The new rule, Enforcing Crystalline Silica Standard in Construction Industry, will begin September 23.
The US Department of Labor’s Occupational Safety and Health Administration delayed enforcement of the crystalline silica standard that applies to the construction industry several months to conduct additional outreach and provide educational materials and guidance for employers. Enforcement will begin in September.
The Occupational Safety and Health Administration issued a final rule on silica dust exposure in early 2016, with the goal to curb lung cancer, silicosis, chronic obstructive pulmonary disease and kidney disease in America’s workers by limiting their exposure to respirable crystalline silica. The rule is comprised of two standards, one for Construction and one for General Industry and Maritime.
- Reduces the permissible exposure limit (PEL) for respirable crystalline silica to 50 micrograms per cubic meter of air, averaged over an 8-hour shift (previous limit was 250 micrograms)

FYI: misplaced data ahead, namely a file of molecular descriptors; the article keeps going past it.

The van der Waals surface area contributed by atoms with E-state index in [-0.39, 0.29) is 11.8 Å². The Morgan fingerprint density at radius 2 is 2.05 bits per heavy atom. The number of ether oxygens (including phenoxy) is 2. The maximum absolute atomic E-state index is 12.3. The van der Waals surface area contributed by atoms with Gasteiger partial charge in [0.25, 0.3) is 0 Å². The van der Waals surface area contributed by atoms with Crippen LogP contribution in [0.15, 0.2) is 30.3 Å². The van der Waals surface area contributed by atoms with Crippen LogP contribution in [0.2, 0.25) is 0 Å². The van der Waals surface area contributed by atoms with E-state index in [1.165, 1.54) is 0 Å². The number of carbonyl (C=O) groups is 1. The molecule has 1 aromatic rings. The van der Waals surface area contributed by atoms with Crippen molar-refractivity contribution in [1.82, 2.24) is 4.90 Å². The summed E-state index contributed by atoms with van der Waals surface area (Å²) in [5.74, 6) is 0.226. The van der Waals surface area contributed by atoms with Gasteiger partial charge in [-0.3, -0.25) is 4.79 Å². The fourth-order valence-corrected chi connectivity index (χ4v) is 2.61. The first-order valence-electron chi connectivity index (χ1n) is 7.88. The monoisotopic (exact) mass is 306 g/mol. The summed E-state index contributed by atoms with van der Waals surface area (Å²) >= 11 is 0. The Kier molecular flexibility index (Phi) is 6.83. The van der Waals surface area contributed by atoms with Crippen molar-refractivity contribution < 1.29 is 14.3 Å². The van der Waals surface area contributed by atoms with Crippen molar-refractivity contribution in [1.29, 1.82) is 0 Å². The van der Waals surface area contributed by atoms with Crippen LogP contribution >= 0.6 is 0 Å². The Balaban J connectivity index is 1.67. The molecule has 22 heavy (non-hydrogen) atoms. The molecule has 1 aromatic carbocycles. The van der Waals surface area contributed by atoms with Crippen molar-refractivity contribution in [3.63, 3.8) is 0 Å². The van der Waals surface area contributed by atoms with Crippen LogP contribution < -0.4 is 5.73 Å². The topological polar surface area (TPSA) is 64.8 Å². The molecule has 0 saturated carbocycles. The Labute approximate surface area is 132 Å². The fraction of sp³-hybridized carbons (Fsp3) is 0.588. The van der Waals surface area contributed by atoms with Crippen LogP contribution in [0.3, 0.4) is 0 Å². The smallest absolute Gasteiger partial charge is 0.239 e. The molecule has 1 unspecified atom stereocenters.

- Requires employers to: use engineering controls (such as water or ventilation) to limit worker exposure to the PEL
- Provide respirators when engineering controls cannot adequately limit exposure
- Limit worker access to high exposure areas; develop a written exposure control plan, offer medical exams to highly exposed workers, and train workers on silica risks and how to limit exposures
- Provides medical exams to monitor highly exposed workers and gives them information about their lung health
- Provides flexibility to help employers — especially small businesses — protect workers from silica exposure.
Most employers can limit harmful dust exposure by using equipment that is widely available — generally using water to keep dust from getting into the air or a ventilation system to remove it from the air.
The rule provides greater compliance assistance to construction employers — many of which run small businesses — by including a table of specified controls they can follow to be in compliance.